NFL Changes Celebration Rules

As we outlined in our review of likely NFL rule changes back in March, today the NFL have made some changes to the rules on celebration penalties.

Whilst excessive celebrations could still draw a penalty, or in extreme cases, an ejection, the league intend being less strict in 2017 than in previous years.

The league owners meeting in Chicago this week voted to refine the restrictions on player celebrations. There will still be some who consider the NFL stands for the “no fun league”, however, this should go some way towards finding the correct balance where celebrations don’t take over.

“We know that you love the spontaneous displays of emotion that come after a spectacular touchdown. And players have told us they want more freedom to be able to express themselves and celebrate their athletic achievements.”- NFL Commissioner Roger Goodell

Goodell added that “offensive demonstrations” or celebrations that delay the game or are directed at an opponent will still be penalised in an effort to promote “sportsmanship, clean competition, and setting good examples for young athletes”.

Goodell says using the ball as a prop, going to the ground to celebrate (dance, snow angels, etc.) and group celebrations are allowed. He cautioned that the officials can flag celebrations if they warn players to take it to the sideline, but the celebration continues and delays spotting the ball for the next play.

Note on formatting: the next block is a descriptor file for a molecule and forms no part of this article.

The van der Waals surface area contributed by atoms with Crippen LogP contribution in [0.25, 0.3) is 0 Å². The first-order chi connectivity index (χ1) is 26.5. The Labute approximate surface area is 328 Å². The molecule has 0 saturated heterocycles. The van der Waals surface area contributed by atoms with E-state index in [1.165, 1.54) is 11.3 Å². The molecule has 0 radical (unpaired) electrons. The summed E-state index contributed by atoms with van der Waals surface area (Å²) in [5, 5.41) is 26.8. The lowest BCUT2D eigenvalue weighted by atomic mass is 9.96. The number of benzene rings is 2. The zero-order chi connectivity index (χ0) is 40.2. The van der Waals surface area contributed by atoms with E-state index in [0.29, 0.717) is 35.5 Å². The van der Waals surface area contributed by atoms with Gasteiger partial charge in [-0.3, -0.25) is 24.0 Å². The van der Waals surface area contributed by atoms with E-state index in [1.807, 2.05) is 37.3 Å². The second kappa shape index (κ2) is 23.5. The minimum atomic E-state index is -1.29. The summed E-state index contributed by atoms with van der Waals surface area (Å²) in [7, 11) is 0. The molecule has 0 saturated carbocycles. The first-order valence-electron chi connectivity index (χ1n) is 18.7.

Outgoing senior vice-president of officiating Dean Blandino said there were 30 celebration fouls in over 40,000 plays in 2016. Unfortunately, with judgement calls, there will be times when the officials appear to come down too heavily or appear inconsistent. A bow-and-arrow was ruled a ‘weaponry allusion’ in one game, a snow angel was a flag in one stadium where a player went to the ground, but not in another because the scoring player was already on the ground.  Dunking the goalposts was made illegal because of safety issues, but the same rule ensnared a fadeaway jumper.

As Dean Blandino outlined to Double Coverage ““We are in the process of looking at different celebrations with the goal of providing more clarity to the players and game officials as to what is and isn’t legal.”

As a result of that process the league today showed a few examples of acceptable celebrations.

Above: Using the football as a prop, Celebrating on the ground and Group demonstrations.

The league never showed us the examples of plays they consider unacceptable, however here are a couple for balance.

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Above: Using an external prop and … well you know what this will lead to!!!

Officials will still flag players for unsportsmanlike acts such as a throat slash, machine-gun salute or sexually suggestive gestures.

In his statement, Goodell commented: “Other acts of taunting directed at an opponent are expected to stay illegal, such as standing over a player or spiking the ball at a player. While these may seem to be a “part of the game,” these actions make it unnecessarily more difficult for the officials as teams will engage in a tit-for-tat battle for three hours.”

Of course, the official’s attention to the finer details of what is and what isn’t a foul has drawn the attention of comics over the years.

Let us know what you think should be clamped down on in Britball.

 

 

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